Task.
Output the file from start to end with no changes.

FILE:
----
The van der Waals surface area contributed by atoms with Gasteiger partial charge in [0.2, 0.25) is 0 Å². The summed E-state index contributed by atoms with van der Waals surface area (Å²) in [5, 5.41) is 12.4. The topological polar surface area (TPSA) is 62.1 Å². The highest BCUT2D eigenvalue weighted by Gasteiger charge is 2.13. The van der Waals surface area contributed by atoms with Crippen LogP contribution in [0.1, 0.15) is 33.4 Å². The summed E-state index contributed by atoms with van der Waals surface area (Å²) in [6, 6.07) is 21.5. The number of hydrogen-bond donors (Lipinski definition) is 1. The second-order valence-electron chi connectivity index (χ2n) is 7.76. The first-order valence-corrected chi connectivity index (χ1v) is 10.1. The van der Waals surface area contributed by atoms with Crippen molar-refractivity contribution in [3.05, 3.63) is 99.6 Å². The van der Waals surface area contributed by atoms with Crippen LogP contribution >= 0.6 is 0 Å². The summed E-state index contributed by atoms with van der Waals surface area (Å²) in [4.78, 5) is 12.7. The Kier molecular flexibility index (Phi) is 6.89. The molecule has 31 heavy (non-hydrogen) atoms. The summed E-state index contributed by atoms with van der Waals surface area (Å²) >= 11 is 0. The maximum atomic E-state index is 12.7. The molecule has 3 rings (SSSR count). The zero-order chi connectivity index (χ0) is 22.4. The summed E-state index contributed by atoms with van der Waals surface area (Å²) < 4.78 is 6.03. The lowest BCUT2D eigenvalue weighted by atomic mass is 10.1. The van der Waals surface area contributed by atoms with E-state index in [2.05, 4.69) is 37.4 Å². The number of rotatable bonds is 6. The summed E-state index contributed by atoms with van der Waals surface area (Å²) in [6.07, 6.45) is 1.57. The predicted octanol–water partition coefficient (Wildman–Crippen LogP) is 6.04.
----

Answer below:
The van der Waals surface area contributed by atoms with Gasteiger partial charge in [0.2, 0.25) is 0 Å². The summed E-state index contributed by atoms with van der Waals surface area (Å²) in [5, 5.41) is 12.4. The topological polar surface area (TPSA) is 62.1 Å². The highest BCUT2D eigenvalue weighted by Gasteiger charge is 2.13. The van der Waals surface area contributed by atoms with Crippen LogP contribution in [0.1, 0.15) is 33.4 Å². The summed E-state index contributed by atoms with van der Waals surface area (Å²) in [6, 6.07) is 21.5. The number of hydrogen-bond donors (Lipinski definition) is 1. The second-order valence-electron chi connectivity index (χ2n) is 7.76. The first-order valence-corrected chi connectivity index (χ1v) is 10.1. The van der Waals surface area contributed by atoms with Crippen molar-refractivity contribution in [3.05, 3.63) is 99.6 Å². The van der Waals surface area contributed by atoms with Crippen LogP contribution >= 0.6 is 0 Å². The summed E-state index contributed by atoms with van der Waals surface area (Å²) in [4.78, 5) is 12.7. The Kier molecular flexibility index (Phi) is 6.89. The molecule has 31 heavy (non-hydrogen) atoms. The summed E-state index contributed by atoms with van der Waals surface area (Å²) >= 11 is 0. The maximum atomic E-state index is 12.7. The molecule has 3 rings (SSSR count). The zero-order chi connectivity index (χ0) is 22.4. The summed E-state index contributed by atoms with van der Waals surface area (Å²) < 4.78 is 6.03. The lowest BCUT2D eigenvalue weighted by atomic mass is 10.1. The van der Waals surface area contributed by atoms with E-state index in [2.05, 4.69) is 37.4 Å². The number of rotatable bonds is 6. The summed E-state index contributed by atoms with van der Waals surface area (Å²) in [6.07, 6.45) is 1.57. The predicted octanol–water partition coefficient (Wildman–Crippen LogP) is 6.04.